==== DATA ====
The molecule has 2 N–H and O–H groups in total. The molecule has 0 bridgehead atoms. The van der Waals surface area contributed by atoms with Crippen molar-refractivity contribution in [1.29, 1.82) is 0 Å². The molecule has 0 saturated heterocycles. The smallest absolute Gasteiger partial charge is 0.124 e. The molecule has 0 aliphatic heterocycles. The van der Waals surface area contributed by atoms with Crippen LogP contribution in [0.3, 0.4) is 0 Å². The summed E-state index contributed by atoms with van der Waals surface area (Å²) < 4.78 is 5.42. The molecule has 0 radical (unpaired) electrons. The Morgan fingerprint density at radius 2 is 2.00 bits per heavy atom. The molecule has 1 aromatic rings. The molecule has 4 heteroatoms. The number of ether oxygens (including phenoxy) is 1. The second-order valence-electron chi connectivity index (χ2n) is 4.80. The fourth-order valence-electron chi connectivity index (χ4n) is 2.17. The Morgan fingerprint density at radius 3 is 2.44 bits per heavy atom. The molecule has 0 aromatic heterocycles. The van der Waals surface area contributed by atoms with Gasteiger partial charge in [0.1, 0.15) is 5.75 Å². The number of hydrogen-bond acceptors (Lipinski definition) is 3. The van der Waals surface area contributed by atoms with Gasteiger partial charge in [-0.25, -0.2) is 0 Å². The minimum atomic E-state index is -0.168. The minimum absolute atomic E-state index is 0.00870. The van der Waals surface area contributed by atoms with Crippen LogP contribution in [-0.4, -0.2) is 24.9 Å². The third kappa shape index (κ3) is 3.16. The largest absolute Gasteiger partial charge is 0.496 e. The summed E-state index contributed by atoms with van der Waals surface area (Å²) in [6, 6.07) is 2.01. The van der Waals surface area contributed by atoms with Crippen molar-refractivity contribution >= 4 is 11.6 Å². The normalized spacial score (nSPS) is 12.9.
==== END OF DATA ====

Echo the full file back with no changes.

The molecule has 2 N–H and O–H groups in total. The molecule has 0 bridgehead atoms. The van der Waals surface area contributed by atoms with Crippen molar-refractivity contribution in [1.29, 1.82) is 0 Å². The molecule has 0 saturated heterocycles. The smallest absolute Gasteiger partial charge is 0.124 e. The molecule has 0 aliphatic heterocycles. The van der Waals surface area contributed by atoms with Crippen LogP contribution in [0.3, 0.4) is 0 Å². The summed E-state index contributed by atoms with van der Waals surface area (Å²) < 4.78 is 5.42. The molecule has 0 radical (unpaired) electrons. The Morgan fingerprint density at radius 2 is 2.00 bits per heavy atom. The molecule has 1 aromatic rings. The molecule has 4 heteroatoms. The number of ether oxygens (including phenoxy) is 1. The second-order valence-electron chi connectivity index (χ2n) is 4.80. The fourth-order valence-electron chi connectivity index (χ4n) is 2.17. The Morgan fingerprint density at radius 3 is 2.44 bits per heavy atom. The molecule has 0 aromatic heterocycles. The van der Waals surface area contributed by atoms with Gasteiger partial charge in [0.1, 0.15) is 5.75 Å². The number of hydrogen-bond acceptors (Lipinski definition) is 3. The van der Waals surface area contributed by atoms with Gasteiger partial charge in [-0.25, -0.2) is 0 Å². The minimum atomic E-state index is -0.168. The minimum absolute atomic E-state index is 0.00870. The van der Waals surface area contributed by atoms with Crippen LogP contribution in [-0.4, -0.2) is 24.9 Å². The third kappa shape index (κ3) is 3.16. The largest absolute Gasteiger partial charge is 0.496 e. The summed E-state index contributed by atoms with van der Waals surface area (Å²) in [6, 6.07) is 2.01. The van der Waals surface area contributed by atoms with Crippen molar-refractivity contribution >= 4 is 11.6 Å². The normalized spacial score (nSPS) is 12.9.